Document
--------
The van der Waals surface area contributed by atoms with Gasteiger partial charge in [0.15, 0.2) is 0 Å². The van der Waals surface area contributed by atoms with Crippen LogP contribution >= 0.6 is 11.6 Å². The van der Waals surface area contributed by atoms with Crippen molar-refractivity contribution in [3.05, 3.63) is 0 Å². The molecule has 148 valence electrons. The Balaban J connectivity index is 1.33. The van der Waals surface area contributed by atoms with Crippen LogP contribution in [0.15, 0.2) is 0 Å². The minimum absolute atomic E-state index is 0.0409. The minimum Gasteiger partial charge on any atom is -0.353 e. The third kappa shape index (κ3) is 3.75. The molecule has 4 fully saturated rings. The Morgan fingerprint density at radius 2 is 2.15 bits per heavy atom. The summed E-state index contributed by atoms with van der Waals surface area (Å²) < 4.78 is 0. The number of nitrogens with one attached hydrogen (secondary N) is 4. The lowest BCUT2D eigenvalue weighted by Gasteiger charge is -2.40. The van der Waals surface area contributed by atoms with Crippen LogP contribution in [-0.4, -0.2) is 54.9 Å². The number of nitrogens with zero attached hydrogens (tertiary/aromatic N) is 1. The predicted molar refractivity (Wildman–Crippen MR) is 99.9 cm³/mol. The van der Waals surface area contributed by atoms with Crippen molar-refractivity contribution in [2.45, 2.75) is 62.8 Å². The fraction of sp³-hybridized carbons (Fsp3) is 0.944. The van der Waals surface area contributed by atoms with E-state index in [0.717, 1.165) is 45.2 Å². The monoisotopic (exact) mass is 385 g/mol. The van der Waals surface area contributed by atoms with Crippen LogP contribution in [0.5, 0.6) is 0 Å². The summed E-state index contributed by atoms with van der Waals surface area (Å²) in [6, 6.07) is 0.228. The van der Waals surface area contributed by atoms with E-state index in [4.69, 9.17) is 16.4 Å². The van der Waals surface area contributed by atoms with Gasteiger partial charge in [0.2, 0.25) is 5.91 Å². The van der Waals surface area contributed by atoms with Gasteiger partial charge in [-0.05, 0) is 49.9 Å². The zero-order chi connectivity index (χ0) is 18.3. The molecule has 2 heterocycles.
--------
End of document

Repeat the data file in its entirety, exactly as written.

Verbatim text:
The van der Waals surface area contributed by atoms with Gasteiger partial charge in [0.15, 0.2) is 0 Å². The van der Waals surface area contributed by atoms with Crippen LogP contribution >= 0.6 is 11.6 Å². The van der Waals surface area contributed by atoms with Crippen molar-refractivity contribution in [3.05, 3.63) is 0 Å². The molecule has 148 valence electrons. The Balaban J connectivity index is 1.33. The van der Waals surface area contributed by atoms with Crippen LogP contribution in [0.15, 0.2) is 0 Å². The minimum absolute atomic E-state index is 0.0409. The minimum Gasteiger partial charge on any atom is -0.353 e. The third kappa shape index (κ3) is 3.75. The molecule has 4 fully saturated rings. The Morgan fingerprint density at radius 2 is 2.15 bits per heavy atom. The summed E-state index contributed by atoms with van der Waals surface area (Å²) < 4.78 is 0. The number of nitrogens with one attached hydrogen (secondary N) is 4. The lowest BCUT2D eigenvalue weighted by Gasteiger charge is -2.40. The van der Waals surface area contributed by atoms with Crippen LogP contribution in [-0.4, -0.2) is 54.9 Å². The number of nitrogens with zero attached hydrogens (tertiary/aromatic N) is 1. The predicted molar refractivity (Wildman–Crippen MR) is 99.9 cm³/mol. The van der Waals surface area contributed by atoms with Crippen molar-refractivity contribution in [2.45, 2.75) is 62.8 Å². The fraction of sp³-hybridized carbons (Fsp3) is 0.944. The van der Waals surface area contributed by atoms with E-state index in [0.717, 1.165) is 45.2 Å². The monoisotopic (exact) mass is 385 g/mol. The van der Waals surface area contributed by atoms with Crippen LogP contribution in [0.5, 0.6) is 0 Å². The summed E-state index contributed by atoms with van der Waals surface area (Å²) in [6, 6.07) is 0.228. The van der Waals surface area contributed by atoms with E-state index in [4.69, 9.17) is 16.4 Å². The van der Waals surface area contributed by atoms with Gasteiger partial charge in [0.2, 0.25) is 5.91 Å². The van der Waals surface area contributed by atoms with Gasteiger partial charge in [-0.05, 0) is 49.9 Å². The zero-order chi connectivity index (χ0) is 18.3. The molecule has 2 heterocycles.